The Mitsubishi Chemical Corporation of Tokyo and the University of California, Santa Barbara today announced that they are extending their successful research and education alliance for a new term of four years.
With the support of Mitsubishi Chemical – Japan's largest chemical company – UC Santa Barbara, in 2001, formed a highly productive research unit called the Mitsubishi Chemical Center for Advanced Materials (MC-CAM). In a very short time, the center established itself as an engine of innovation, responsible for a large number of research publications, new patents, and inventions. It is in recognition of this superb record of scientific achievement, as well as the mutual benefits generated by this partnership, that the campus and the company have agreed to extend and enhance their relationship.
Under the terms of the new agreement, Mitsubishi Chemical will invest between $8.5-million and $10-million at UCSB over the next four years. The funds will support research as well as the administration of the MC-CAM center. The total also includes a philanthropic contribution of $800,000 to permanently endow new graduate fellowships in materials and chemical engineering.
"UC Santa Barbara's partnership with Mitsubishi Chemical is a wonderful success story, and I am so very pleased that we are able to continue this productive arrangement," said UCSB Chancellor Henry T. Yang. "The MC-CAM has become an excellent model for university-industry collaboration across the Pacific, and I am extremely grateful to Mitsubishi's visionary leaders for reaffirming their commitment to this project, and to my campus colleagues for furthering basic science in advanced materials and developing new, breakthrough technologies."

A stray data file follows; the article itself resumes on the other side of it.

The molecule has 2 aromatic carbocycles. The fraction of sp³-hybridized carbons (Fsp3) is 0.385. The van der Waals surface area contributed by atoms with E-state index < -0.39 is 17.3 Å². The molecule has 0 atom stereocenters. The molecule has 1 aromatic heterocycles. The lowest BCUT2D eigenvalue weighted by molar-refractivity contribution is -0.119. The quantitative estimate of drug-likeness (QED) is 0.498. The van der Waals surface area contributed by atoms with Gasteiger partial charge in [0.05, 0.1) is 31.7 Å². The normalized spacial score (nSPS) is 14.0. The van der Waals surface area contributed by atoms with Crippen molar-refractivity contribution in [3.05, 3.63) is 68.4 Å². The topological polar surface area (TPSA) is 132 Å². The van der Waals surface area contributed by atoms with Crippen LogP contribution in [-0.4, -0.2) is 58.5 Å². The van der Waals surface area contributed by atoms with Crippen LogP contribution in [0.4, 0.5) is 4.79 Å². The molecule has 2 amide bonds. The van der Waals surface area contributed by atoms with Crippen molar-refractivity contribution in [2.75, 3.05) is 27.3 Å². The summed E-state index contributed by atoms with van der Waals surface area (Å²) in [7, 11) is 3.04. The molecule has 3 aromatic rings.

Directed by Glenn Fredrickson, a professor of chemical engineering and materials, the MC-CAM is affiliated with UCSB's College of Engineering and Materials Research Laboratory, a national center supported by the National Science Foundation. The MC-CAM is housed in a new wing of the Materials Research Laboratory that was paid for in part by Mitsubishi Chemical. Of the $13.5-million initially provided by the company in 2001, $1-million was used to establish two endowed professorships in the College of Engineering and the balance was used to fund the MC-CAM's first five years of activity, including its facilities.
The center's researchers are involved in creating exciting new materials, devices, and advanced fabrication technologies for the specialty chemical and electronic materials marketplace. The center's main areas of focus are materials for display technologies, solid-state lighting, fuel cells and batteries, information storage media, and polymers for automotive applications, among others.
Ryuichi Tomizawa, president and chief executive officer of Mitsubishi Chemical, said his company has been gratified by how quickly its investment in the materials center has led to an impressive number of technology options and licenses. "This is a partnership that makes good sense for science and for business," he said. "We are confident that the next four years will yield even more opportunities for the university and our company."